There, as during the rest of the performance, Hannu Niemelä was magnificent in his shaping of Rigoletto’s character – or rather characters, since he changed posture and bearing as well as vocal expression when he changed roles. In the Cortigiani scene this was very obvious. When making his entrance out of sight from the courtiers he was straight-backed and dignified but as soon as he was seen by his oppressors he crouched, his face distorted and he was the jester. During the course of this scene, however, he gradually became his real self and all the mockery disappeared and was replaced by true despair, true anger, true hate and true appeal for compassion. I wasn’t very impressed by Niemelä’s Escamillo the evening before but also made the remark that he might be quite different as Rigoletto, bearing in mind his impressive Iago some years ago in Helsinki. My hope was not frustrated. Hannu Niemelä’s voice, at this stage of his career, is not intrinsically beautiful, under strain it can adopt a wobble and for a stuffed shirt like Escamillo, who is primarily required to sing a glorious Toreador song with melting tone, he isn’t the right person any more but as a complex character like Rigoletto, who has to cover the whole field from the wronged avenger to the loving father, he was superb: sneering, shouting, pleading and in the loving moments with Gilda, adopting a warm pianissimo that was heartrending.

Gilda was also given a heartrending interpretation by the young Russian soprano Irina Dubrovskaya. It is not always that operatic characters look their supposed age but the age relationship between Niemelä and Ms Dubrovskaya seemed extraordinarily right. She had the perfect voice for the role: light, agile, hitting her angelic high notes plumb in the middle and singing ravishing pianissimos. Her Caro nome was sung with such beauty and inwardness as to leave the audience breathless, she was perfect in the duets with Rigoletto and had a natural stage presence.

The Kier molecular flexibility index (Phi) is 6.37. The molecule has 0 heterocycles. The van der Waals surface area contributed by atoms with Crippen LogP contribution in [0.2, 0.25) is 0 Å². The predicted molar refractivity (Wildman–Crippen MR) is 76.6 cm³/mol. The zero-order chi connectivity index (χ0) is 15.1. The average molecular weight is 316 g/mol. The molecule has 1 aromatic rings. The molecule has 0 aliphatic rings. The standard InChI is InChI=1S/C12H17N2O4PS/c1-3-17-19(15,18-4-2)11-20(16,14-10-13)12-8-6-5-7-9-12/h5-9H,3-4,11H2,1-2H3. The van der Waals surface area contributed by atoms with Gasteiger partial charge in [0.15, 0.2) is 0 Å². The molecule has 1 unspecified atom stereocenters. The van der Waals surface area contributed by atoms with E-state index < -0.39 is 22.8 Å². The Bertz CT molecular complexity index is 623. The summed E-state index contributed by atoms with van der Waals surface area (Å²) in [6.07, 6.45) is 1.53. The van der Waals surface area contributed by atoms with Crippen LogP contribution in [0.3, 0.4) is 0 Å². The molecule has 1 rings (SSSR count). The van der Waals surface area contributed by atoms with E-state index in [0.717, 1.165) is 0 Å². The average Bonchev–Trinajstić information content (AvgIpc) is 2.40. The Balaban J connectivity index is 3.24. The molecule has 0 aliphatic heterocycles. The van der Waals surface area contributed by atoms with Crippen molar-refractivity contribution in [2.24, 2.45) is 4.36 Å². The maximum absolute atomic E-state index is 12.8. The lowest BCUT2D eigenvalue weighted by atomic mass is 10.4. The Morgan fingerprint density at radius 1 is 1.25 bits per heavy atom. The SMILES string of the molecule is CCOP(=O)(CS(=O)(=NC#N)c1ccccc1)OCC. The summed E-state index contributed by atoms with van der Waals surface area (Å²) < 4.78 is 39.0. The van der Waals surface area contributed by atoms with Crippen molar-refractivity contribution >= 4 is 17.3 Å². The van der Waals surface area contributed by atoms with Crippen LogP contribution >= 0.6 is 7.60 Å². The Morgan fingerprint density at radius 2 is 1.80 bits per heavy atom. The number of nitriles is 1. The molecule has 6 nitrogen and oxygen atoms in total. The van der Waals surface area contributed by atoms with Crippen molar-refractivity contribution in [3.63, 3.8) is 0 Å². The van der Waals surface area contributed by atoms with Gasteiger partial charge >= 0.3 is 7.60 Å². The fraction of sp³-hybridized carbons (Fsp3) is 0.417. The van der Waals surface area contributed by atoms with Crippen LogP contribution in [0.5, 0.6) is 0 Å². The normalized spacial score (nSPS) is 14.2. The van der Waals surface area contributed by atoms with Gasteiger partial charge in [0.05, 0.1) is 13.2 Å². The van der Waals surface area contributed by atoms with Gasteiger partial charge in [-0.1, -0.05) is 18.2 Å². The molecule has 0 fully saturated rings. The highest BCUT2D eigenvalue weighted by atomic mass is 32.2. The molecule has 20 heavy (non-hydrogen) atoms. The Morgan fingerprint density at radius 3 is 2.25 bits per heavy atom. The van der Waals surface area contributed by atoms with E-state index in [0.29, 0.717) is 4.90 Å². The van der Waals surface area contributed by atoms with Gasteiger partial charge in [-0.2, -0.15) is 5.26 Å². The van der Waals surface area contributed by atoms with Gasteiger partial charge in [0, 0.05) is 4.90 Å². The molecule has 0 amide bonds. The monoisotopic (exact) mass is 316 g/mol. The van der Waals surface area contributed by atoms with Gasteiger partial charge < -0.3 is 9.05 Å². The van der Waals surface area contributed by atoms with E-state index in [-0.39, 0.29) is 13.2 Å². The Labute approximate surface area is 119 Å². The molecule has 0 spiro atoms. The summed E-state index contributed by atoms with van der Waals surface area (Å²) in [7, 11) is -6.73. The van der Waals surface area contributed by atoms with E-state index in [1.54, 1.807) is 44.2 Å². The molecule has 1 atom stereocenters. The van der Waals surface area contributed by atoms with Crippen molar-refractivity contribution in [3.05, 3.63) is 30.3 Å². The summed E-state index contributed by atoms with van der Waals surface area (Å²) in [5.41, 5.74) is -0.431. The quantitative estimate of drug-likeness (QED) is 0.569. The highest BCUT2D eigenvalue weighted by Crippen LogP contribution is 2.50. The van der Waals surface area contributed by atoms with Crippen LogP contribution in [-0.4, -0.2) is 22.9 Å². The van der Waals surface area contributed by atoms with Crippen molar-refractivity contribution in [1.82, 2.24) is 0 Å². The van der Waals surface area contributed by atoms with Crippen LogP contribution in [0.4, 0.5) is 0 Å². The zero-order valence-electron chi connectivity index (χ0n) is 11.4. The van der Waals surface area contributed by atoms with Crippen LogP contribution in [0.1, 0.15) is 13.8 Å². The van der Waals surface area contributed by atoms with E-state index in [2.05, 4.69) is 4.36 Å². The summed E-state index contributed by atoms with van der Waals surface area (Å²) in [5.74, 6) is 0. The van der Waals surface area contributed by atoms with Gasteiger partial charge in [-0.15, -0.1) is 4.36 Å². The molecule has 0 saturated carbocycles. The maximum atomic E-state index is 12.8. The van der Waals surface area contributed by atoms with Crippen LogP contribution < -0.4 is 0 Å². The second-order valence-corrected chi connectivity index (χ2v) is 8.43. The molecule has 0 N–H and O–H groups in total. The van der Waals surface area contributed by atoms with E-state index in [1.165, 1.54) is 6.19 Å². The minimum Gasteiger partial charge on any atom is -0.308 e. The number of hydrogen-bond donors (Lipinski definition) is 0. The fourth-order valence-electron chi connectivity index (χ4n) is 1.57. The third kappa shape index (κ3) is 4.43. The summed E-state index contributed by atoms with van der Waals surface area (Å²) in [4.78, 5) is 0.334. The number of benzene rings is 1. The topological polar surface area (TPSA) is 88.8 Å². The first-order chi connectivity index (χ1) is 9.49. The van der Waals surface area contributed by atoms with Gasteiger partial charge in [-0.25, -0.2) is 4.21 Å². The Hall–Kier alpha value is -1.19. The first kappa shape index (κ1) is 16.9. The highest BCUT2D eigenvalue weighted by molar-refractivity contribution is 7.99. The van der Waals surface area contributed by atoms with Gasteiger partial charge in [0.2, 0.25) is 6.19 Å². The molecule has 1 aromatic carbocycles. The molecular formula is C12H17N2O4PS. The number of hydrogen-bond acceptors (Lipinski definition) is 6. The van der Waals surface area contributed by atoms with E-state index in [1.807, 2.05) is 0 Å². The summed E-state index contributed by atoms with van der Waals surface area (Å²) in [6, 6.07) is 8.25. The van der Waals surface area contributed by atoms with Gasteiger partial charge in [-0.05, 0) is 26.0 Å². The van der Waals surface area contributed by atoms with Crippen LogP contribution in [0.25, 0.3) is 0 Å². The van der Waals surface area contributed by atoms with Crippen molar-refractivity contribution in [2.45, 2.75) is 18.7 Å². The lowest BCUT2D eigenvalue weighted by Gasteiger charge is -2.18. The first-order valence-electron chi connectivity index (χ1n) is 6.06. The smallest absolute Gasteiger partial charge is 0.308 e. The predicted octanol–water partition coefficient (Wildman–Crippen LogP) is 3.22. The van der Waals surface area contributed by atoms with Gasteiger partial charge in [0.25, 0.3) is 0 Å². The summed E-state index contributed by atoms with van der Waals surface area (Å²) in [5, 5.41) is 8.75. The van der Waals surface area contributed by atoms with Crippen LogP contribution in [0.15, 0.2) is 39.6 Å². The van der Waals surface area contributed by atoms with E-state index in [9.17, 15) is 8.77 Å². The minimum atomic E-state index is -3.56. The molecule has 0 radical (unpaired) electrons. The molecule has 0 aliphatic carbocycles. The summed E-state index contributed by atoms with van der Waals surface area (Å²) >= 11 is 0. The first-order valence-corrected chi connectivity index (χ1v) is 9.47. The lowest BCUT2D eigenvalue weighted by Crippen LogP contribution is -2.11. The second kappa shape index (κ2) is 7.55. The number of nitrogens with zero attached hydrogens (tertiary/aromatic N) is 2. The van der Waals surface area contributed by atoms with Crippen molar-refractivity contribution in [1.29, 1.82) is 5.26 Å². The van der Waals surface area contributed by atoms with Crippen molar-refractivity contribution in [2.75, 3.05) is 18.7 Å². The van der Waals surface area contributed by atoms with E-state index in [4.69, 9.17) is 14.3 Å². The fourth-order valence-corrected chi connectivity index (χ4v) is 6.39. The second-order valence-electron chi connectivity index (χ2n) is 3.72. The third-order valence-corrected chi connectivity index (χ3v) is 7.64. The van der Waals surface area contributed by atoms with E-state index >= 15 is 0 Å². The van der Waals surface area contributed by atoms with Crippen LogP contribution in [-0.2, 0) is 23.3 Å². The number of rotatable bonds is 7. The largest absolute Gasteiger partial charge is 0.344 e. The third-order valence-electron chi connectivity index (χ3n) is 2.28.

Her great love, who also becomes her fate, the callous Duke of Mantua, was sung by the Ukrainian tenor Dmytro Popov. He is also young and visually well suited to the role. In the first scene, the party in the ducal palace, he sang Questa o quella with gusto and glowing tone but his voice seemed rather hard and inflexible, which of course is apt for this character. In the second scene, though, when he meets Gilda disguised as Gualtier Maldè … studente sono … e povero (i.e. “Gualtier Maldè … I’m a student … and poor”) he showed a different side of his armoury. It was still brilliant tenor singing of the show-off kind but with lots of nuances and also some ravishing pianissimos. His big recitative and aria in the third scene was also finely moulded and he ended the aria with another fine pianissimo – though slightly flat. La donna è mobile was more workman like and the final B flat was cut short, which of course is no sin – better than holding on to it for ten seconds as certain un-named tenors could do – but probably he didn’t feel in best shape, since he also took lower options in other places. Both these young singers have potentials to reach the stars. The minor – but important – roles were variable, from a menacing but wobbly Sparafucile to Mati Palm’s thunderous Monterone.

A hero so far unmentioned, was to be found in the pit: conductor Gintaras Rinkevicius, who never let the tension slacken and made this Rigoletto the red-blooded drama it should be. I will be seeing – and reporting on – La Cenerentola on the Estonian National Opera’s home stage within a couple of months and I dearly hope it will be of the same dignity.

Göran Forsling


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Contributors: Marc Bridle, Martin Anderson, Patrick Burnson, Frank Cadenhead, Colin Clarke, Paul Conway, Geoff Diggines, Sarah Dunlop, Evan Dickerson Melanie Eskenazi (London Editor) Robert J Farr, Abigail Frymann, Göran Forsling,  Simon Hewitt-Jones, Bruce Hodges,Tim Hodgkinson, Martin Hoyle, Bernard Jacobson, Tristan Jakob-Hoff, Ben Killeen, Bill Kenny (Regional Editor), Ian Lace, John Leeman, Sue Loder,Jean Martin, Neil McGowan, Bettina Mara, Robin Mitchell-Boyask, Simon Morgan, Aline Nassif, Anne Ozorio, Ian Pace, John Phillips, Jim Pritchard, John Quinn, Peter Quantrill, Alex Russell, Paul Serotsky, Harvey Steiman, Christopher Thomas, Raymond Walker, John Warnaby, Hans-Theodor Wolhfahrt, Peter Grahame Woolf (Founder & Emeritus Editor)